Just back from a blistering night’s theatre at one of my favourite Islington venues, The King’s Head Theatre Pub, where the entertainment is always of the highest standard. ‘Oliver Reed: Wild Thing’ is a one-man show about the life & times of the original hell-raiser, performed brilliantly by Rob Crouch, who also co-wrote the play. Set in 1999, the year when Reed died (in Malta, whilst filming ‘Gladiator’), we meet Reed as a rambunctious 61 year old still living life to the full – and I mean to the full: this is a man who, together with his 30-strong entourage, consumed 60 gallons of beer, 32 bottles of scotch, 17 bottles of gin, four crates of wine and a bottle of Babycham on his stag night.
As you might expect, this is a bitter-sweet story: Oliver Reed was one of the best British actors ever to grace stage and screen, but throughout his life he battled many demons, alcoholism being just one of them. In ‘Wild Thing’ we travel the length and breadth of Reed’s life, getting insights into the strained relationship he had with his sports journalist father (Oliver himself excelled at sport but never managed to earn his father’s praise, much though he yearned for it), his friendships with the likes of Keith Moon, Michael Winner and Peter O’Toole and his frustration at becoming, in later life, better known as a legendary drinker rather than as an actor.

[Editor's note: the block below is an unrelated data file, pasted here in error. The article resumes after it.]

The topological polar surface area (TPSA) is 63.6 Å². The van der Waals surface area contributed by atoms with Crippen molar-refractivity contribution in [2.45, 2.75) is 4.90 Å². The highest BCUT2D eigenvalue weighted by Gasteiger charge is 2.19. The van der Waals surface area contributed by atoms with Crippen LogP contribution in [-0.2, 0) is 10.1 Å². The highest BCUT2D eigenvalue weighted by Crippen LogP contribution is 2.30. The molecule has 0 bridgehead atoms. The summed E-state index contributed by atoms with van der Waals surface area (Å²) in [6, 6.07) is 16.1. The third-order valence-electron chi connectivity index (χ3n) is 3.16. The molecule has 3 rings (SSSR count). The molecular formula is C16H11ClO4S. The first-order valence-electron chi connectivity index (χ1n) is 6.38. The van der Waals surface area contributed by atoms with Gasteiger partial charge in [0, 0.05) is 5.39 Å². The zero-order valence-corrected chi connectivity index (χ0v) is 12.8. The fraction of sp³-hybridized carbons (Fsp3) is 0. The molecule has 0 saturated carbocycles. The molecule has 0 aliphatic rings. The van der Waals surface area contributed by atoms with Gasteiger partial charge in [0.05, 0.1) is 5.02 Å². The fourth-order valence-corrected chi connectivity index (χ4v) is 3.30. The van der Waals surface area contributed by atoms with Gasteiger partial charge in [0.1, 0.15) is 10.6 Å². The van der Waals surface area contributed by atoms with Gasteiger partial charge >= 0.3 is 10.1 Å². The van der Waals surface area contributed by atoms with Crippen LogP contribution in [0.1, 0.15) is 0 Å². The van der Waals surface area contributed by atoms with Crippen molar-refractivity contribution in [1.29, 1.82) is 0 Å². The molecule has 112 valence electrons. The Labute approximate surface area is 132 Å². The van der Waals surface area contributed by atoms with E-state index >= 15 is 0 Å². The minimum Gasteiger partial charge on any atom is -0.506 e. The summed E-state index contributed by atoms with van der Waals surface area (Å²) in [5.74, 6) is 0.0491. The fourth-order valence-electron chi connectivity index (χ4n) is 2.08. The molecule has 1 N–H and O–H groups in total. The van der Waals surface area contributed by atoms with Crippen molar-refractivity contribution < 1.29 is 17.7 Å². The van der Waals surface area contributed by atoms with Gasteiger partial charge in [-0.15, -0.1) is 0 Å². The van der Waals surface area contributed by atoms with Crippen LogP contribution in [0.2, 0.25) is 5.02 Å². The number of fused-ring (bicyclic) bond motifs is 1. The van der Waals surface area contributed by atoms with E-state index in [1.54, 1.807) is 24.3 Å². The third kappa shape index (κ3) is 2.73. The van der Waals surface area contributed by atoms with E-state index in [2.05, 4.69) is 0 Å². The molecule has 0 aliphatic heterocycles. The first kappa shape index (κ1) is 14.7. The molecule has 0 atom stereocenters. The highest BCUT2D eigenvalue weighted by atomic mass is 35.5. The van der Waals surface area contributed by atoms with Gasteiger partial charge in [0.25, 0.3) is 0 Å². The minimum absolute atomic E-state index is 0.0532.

There are plenty of humorous moments, including Crouch acting out, together with two members of the audience, the classic moment when a furious Shelley Winters poured a glass of whiskey over Reed’s head during an appearance on Johnny Carson’s ‘The Tonight Show’ (you’ll have to go and see the play to find out why).
I came away with mixed feelings about this talented but troubled man: appreciative of his genius and the film legacy he left behind, but saddened that his life came to such an untimely and undignified end – he collapsed and died mid-way through a drinking competition that he’d been pressured into joining, not having had a drink for several months. Surely not, ultimately, how he would have wished to have been remembered?